4. Discussion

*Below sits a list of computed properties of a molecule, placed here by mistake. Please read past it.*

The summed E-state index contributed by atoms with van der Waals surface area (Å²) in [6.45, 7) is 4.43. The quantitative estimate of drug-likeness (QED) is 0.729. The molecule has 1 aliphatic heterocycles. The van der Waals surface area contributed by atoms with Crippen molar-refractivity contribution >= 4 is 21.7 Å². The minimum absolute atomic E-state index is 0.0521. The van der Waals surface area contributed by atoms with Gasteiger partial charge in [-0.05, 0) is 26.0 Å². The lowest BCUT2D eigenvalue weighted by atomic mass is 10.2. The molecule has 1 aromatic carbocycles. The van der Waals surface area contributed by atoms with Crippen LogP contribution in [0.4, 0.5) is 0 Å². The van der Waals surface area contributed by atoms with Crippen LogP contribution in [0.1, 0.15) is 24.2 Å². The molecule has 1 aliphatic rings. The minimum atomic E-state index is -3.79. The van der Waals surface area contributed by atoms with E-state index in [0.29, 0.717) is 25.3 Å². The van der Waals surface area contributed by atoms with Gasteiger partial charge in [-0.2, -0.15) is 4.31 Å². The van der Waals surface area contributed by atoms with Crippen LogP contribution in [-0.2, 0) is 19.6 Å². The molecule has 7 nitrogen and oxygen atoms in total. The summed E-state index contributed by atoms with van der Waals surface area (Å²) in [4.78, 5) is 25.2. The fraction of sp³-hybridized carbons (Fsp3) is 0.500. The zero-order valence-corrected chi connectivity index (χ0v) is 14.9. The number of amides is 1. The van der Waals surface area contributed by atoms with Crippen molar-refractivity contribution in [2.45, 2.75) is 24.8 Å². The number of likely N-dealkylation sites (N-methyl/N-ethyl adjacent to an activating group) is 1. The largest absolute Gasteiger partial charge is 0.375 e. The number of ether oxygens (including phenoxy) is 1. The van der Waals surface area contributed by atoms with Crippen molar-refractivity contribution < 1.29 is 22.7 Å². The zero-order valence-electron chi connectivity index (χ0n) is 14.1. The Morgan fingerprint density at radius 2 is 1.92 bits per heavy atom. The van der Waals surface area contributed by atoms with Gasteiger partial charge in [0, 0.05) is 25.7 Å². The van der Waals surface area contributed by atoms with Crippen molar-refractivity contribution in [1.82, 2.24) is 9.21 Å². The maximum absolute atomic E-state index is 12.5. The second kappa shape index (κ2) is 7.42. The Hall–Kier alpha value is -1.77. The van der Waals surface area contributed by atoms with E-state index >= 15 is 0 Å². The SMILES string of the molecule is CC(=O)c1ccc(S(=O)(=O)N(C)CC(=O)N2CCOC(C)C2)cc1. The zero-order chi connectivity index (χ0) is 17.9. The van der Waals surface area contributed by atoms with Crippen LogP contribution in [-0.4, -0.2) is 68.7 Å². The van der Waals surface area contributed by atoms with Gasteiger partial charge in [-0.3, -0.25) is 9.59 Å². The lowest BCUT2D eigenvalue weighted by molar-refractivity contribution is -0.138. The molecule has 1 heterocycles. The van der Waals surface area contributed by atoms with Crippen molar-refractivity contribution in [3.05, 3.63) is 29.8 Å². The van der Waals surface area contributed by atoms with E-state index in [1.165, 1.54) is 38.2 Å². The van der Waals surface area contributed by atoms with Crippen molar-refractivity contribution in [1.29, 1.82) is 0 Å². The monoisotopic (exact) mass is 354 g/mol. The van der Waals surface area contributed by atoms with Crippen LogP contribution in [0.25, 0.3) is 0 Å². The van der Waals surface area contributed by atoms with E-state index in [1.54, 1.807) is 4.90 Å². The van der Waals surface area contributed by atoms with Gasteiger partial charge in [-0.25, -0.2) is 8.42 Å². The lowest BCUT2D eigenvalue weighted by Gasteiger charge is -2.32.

Psychological resilience is a force of hardiness that enables people to cope positively with stressful situations [9] . It contributes to improvement, despite the presence of stressful circumstances, performance and health [21] . This study shows numerous results that contribute to the understanding of the concepts developed by the highly resilient respondents. In addition, our results indicate a relatively low rate of resilience of health staff practicing at Ibn Sina Hospital in Rabat/Morocco. An 81% of caregivers have “low resilience”, 16% have shown “moderate resilience” and only 3% are in the “good resilience” range, based on analyses of resilience scale results DSR15 [19] . With regard to the surveyed population, we included in this study doctors and nurses because according to the literature, are the most affected professions by occupational stress [1] [2] [3] . Our study, is one of the first Moroccan studies that deals with the assessment of the psychological resilience of HCP in hospitals. However, we used the dispositional resilience scale to evaluate the various components of the state of hardiness including engagement, control, and challenge to provide an effective tool for identifying the psychological resilience of HCP.